One of the many rewarding parts of “Eternal Sunshine of the Spotless Mind” is the fact that the film contains almost no dialogue that sounds like actual neuroscience. The film, as you may already know, tells the story of two star-crossed lovers whose stars have gotten so crossed that they decide to erase their memories of each other, using the services of a company called Lacuna Inc.

Lacuna’s offices have been cunningly art-directed to look like a low-rent plastic surgeon’s, which is precisely the point. Memory erasure, in Eternal Sunshine’s world, is just the next logical step up from breast augmentation and Prozac. When Clementine (Kate Winslet’s character) first decides to shed her memories of Joel (played by Jim Carrey), she does it “on a lark,” the way you might get your forehead Botoxed on a whim. But despite the futurist premise, Sunshine spares us the gratuitous speech explaining How It All Works. There’s no animated mosquito à la Jurassic Park or some hopeless jargon about “hacking into the neocortex.” The closest you get is a nervous conversation between Joel and his doctor: “Is there any risk of brain damage?” The doctor replies, “Technically speaking, the procedure is brain damage. It’s on a par with a night of heavy drinking, nothing you’ll miss.”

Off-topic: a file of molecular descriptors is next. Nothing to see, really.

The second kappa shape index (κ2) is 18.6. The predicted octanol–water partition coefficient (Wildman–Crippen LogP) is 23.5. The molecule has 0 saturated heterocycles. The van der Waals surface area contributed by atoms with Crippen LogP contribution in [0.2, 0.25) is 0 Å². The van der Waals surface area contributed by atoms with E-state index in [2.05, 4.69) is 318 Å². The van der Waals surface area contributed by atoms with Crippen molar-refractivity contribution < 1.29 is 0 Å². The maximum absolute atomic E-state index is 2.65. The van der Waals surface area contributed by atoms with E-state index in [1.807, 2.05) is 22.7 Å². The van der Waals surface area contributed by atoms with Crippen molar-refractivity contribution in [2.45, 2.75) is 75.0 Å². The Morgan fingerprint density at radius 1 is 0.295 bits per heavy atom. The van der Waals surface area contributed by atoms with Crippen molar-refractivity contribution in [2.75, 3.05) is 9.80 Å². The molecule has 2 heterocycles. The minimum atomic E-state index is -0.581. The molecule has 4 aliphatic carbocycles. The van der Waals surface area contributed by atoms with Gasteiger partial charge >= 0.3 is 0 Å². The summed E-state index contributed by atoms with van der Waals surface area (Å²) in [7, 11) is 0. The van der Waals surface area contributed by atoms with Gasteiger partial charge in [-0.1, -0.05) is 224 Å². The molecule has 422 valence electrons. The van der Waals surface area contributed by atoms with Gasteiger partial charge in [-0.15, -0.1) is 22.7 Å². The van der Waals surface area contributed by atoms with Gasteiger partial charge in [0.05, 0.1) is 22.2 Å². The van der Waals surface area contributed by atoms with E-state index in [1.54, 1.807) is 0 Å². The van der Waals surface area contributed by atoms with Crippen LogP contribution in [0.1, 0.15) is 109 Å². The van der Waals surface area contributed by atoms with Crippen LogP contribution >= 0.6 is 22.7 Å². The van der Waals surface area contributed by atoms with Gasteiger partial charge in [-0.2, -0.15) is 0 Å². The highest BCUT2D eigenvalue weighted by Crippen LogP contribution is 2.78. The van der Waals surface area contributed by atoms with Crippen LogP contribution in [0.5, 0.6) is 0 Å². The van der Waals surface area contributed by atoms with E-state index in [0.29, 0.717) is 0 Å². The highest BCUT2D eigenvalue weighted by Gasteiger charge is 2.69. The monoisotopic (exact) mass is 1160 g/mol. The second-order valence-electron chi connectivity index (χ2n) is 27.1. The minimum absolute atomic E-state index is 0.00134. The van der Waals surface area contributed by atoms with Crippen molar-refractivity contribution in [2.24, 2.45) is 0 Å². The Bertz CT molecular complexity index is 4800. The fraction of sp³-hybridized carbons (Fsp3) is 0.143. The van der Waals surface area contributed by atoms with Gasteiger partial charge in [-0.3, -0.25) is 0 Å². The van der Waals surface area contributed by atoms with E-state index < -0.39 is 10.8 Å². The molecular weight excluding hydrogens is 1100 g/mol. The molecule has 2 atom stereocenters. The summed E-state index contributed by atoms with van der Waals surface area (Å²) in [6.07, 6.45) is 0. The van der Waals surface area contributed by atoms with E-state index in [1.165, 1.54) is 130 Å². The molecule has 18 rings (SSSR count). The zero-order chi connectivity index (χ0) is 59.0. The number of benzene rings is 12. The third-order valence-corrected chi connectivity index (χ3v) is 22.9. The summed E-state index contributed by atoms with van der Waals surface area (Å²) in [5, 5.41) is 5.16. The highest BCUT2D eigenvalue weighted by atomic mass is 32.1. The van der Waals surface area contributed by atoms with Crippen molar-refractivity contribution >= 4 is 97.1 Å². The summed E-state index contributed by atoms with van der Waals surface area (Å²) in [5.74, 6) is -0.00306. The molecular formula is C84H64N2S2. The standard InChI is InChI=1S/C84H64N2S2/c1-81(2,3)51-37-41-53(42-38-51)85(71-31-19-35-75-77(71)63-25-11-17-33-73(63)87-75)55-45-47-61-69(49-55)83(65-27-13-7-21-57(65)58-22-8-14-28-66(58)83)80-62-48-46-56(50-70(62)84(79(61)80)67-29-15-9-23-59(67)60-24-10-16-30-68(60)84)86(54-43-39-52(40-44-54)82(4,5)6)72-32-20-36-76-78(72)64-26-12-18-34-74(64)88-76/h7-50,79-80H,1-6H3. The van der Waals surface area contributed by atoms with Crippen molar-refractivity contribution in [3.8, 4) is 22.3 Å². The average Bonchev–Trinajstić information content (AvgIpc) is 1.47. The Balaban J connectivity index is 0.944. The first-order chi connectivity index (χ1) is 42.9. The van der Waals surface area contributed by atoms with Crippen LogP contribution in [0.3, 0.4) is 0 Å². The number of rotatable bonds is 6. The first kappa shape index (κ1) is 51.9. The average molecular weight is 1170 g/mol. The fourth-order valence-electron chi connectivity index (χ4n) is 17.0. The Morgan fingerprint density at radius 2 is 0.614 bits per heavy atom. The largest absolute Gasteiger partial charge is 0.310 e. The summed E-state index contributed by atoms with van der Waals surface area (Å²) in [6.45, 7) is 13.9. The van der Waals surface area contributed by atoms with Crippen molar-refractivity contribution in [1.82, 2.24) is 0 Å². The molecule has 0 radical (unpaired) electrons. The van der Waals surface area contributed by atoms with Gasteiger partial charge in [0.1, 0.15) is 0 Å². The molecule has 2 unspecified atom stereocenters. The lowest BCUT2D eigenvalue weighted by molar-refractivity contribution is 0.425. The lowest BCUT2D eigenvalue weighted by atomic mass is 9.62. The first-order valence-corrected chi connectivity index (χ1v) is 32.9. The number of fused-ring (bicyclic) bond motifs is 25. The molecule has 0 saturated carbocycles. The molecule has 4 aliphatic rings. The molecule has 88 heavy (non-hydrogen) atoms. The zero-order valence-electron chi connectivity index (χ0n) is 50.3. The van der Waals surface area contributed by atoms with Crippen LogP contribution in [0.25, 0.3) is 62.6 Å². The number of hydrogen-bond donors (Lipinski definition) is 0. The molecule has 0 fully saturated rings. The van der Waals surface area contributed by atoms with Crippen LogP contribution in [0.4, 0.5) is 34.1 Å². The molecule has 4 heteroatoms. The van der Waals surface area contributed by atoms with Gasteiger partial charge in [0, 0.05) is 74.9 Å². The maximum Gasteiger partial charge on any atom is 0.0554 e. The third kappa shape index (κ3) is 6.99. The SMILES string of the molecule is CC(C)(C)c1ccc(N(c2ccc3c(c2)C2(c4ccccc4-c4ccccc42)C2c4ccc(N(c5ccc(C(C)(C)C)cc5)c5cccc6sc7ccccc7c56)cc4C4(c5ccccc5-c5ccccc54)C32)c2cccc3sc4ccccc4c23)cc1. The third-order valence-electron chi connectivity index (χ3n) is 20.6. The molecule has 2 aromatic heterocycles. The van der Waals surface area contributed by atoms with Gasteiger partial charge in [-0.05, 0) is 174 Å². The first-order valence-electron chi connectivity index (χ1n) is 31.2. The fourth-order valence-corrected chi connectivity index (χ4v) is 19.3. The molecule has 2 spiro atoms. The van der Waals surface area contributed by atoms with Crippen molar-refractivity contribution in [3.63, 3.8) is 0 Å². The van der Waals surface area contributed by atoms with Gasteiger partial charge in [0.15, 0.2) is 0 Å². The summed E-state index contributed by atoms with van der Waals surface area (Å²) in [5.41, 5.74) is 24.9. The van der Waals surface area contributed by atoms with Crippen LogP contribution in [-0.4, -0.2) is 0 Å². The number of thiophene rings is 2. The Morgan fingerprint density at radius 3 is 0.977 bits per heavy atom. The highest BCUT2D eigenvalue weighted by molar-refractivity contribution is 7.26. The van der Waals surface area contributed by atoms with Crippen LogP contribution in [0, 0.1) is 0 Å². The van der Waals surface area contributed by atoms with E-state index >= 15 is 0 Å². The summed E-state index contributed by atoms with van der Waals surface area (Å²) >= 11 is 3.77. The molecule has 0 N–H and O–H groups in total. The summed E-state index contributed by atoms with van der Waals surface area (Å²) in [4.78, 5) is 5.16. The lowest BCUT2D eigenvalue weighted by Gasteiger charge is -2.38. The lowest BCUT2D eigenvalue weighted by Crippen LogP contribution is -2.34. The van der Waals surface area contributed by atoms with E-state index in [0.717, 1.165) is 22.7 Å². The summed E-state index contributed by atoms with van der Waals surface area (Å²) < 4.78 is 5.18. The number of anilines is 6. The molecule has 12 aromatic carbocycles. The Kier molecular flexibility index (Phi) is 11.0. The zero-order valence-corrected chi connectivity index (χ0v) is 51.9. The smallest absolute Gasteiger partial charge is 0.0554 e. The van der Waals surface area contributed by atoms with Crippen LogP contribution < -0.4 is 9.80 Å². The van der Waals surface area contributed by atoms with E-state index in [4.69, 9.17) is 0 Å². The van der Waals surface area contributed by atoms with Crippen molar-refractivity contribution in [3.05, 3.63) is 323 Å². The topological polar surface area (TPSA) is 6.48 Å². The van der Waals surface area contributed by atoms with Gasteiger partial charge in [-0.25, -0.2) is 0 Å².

For the record, using today’s technology, it is not possible to selectively erase an entire person from your memory. But Eternal Sunshine still demonstrates a remarkably nuanced understanding of how the brain forms memories, particularly memories about intense emotional experiences. The film displays a more subtle model of memory formation than the acclaimed thriller Memento, in which a man incapable of forming long-term memories hunts down a killer; he furiously scribbles clues onto Polaroids before his memory fades to black.

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